Heartburn and reflux
Reflux, also known as acid reflux, occurs when stomach acid travels back up the esophagus and into the mouth. Heartburn, a burning sensation in the chest, is a symptom of reflux. Treatments for reflux range from lifestyle changes to surgery.
Acid reflux and swallowing specialists in Kissimmee and Orlando
HCA Florida Osceola Hospital offers a comprehensive approach and advanced gastroenterology treatments of recurrent heartburn, acid reflux and swallowing conditions.
Our highly skilled physicians and surgeons are committed to providing the latest technology to treat these conditions. From diet and lifestyle changes to medication and minimally invasive procedures, we will find a way to relieve your symptoms and help you feel better.
Our heartburn and reflux treatments
When you have chronic heartburn and related symptoms, our specialists perform diagnostic tests to evaluate the condition and determine your best treatment options.
What is acid reflux?
Gastroesophageal reflux disease (GERD) consists of heartburn and acid reflux occurrences that happen at least three times a week and cannot be treated through dietary and other lifestyle changes. Patients with GERD have a damaged lower esophageal sphincter (LES) — the valve that closes the esophagus off from the stomach.
When the esophageal sphincter malfunctions, the valve cannot work properly and lets highly acidic digestive juices rise up into the esophagus, resulting in the symptoms of heartburn and acid reflux.
Unfortunately, if left untreated, serious complications can occur, including inflammation, ulcers and cancer in the esophagus.
What causes GERD?
Some factors that contribute to GERD are:
- Being overweight or obese
- Consuming citrus fruits, tomatoes, coffee, alcohol, spicy foods, fatty foods or carbonated drinks
- Having a hiatal hernia
- Lying down after eating a heavy meal
- Being pregnant
What are the symptoms of GERD?
Symptoms of GERD include:
- Difficulty swallowing (dysphagia)
- Dry cough
- Heartburn and chest discomfort
- Hoarseness, often in the morning
- Sensation of food stuck in the throat
What is Barrett's esophagus?
Long-term and untreated GERD can lead to Barrett's esophagus, a condition where the lining of the lower esophagus becomes damaged by acid reflux. Patients with Barrett's esophagus have a higher risk of cancer of the esophagus.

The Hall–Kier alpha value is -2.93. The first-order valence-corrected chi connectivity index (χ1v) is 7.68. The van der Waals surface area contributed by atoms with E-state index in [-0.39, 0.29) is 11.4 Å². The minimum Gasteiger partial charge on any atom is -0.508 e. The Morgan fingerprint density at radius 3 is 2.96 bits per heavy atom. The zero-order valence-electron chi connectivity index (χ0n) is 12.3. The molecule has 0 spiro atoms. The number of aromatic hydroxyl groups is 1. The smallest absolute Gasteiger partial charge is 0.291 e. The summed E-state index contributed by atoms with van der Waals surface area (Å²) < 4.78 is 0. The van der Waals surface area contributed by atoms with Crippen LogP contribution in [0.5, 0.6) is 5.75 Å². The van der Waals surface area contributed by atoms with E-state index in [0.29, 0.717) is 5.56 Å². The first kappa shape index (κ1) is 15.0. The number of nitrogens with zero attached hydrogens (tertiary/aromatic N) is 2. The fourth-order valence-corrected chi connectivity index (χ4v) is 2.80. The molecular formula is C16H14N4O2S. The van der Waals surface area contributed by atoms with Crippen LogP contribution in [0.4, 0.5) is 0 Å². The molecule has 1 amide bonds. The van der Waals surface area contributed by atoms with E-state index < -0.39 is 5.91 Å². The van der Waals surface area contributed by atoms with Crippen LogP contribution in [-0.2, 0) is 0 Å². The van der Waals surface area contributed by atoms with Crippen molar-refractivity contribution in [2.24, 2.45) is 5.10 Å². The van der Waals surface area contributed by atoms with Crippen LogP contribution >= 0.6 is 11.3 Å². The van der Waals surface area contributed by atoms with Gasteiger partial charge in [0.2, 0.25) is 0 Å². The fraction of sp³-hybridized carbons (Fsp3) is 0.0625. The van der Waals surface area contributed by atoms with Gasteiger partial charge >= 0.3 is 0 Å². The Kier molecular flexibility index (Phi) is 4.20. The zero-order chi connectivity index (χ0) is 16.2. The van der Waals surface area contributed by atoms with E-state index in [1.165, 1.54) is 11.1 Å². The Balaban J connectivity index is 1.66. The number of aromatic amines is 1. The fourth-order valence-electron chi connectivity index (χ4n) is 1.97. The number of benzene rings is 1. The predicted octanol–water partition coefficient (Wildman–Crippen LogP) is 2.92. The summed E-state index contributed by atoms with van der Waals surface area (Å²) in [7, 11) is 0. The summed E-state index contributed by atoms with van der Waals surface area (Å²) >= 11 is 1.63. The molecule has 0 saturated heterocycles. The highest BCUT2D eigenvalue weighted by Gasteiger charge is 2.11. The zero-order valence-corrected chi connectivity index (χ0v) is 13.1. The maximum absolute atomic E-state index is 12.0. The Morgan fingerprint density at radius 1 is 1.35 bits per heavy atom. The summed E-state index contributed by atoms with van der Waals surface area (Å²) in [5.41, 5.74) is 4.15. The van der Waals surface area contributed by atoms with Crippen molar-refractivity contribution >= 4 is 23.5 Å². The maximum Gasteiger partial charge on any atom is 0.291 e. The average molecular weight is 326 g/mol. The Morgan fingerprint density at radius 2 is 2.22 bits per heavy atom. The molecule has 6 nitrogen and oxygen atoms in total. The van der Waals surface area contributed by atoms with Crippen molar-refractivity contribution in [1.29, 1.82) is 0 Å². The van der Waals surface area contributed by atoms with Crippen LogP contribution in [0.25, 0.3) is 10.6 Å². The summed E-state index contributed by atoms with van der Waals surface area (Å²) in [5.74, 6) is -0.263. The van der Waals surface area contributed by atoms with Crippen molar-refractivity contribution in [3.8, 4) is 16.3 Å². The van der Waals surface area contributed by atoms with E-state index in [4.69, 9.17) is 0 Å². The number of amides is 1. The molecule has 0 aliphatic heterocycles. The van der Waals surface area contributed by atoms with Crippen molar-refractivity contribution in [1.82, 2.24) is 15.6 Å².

For this reason, we encourage you to come see us if you think you may have GERD or chronic acid reflux. Earlier diagnosis and treatment can help you prevent cancer and other long-term problems caused by these conditions.
What are swallowing disorders?
Dysphagia is the medical term for swallowing difficulties. This may start with difficulties swallowing certain foods. You may notice solid foods, like bread or meat, get stuck in the throat or lower down on the way to your stomach.
Often compensated by drinking more water or replacing solid diets with semi-solid or liquid diets, difficulty with swallowing might worsen over time.
What causes dysphagia?
Dysphagia can be caused by or related to a variety of conditions, including:
- Achalasia — condition leading to backup of food in esophagus
- Esophageal stricture — narrowing of the esophagus
- Esophageal tumor
- Eosinophilic esophagitis — chronic inflammation of esophagus
- Radiation therapy
What are the symptoms of dysphagia?
Some signs you may want to speak with your doctor about dysphagia are:
- Continuously drooling saliva
- Coughing or choking when eating or drinking
- Difficulty swallowing, especially certain foods or liquids
- Feeling like food is stuck in your throat or lower down
- Over time, weight loss and repeated chest infections
- Regurgitating food back into the mouth or nose after swallowing
How are GERD, acid reflux and dysphasia diagnosed?
Some methods we may use to diagnose GERD and dysphasia are:
- Endoscopy — offers visible evaluation of the upper digestive tract which includes the esophagus and stomach
- Manometry — measures function, tone and muscle movement of the esophagus and esophageal sphincters (valves)
- PH testing — measures the frequency and duration of the stomach acid traveling back into the esophagus
- Radiological and imaging modalities such as barium X-rays, computerized tomography (CT) scans and magnetic resonance imaging (MRI)
What are the treatment options for acid reflux and dysphasia?
Our team of gastroenterologists and esophageal specialists offers individualized treatment options for acid reflux, GERD and dysphagia, depending on the stage and severity of your symptoms.
Some treatments we can help you with or provide include:
- Diet modification (changing eating habits)
- Lifestyle modifications, such as elevating the upper body when lying down
- Medications for symptom management
- Minimally invasive laparoscopic and robot-assisted surgical procedures to restore the proper function of the esophageal sphincter
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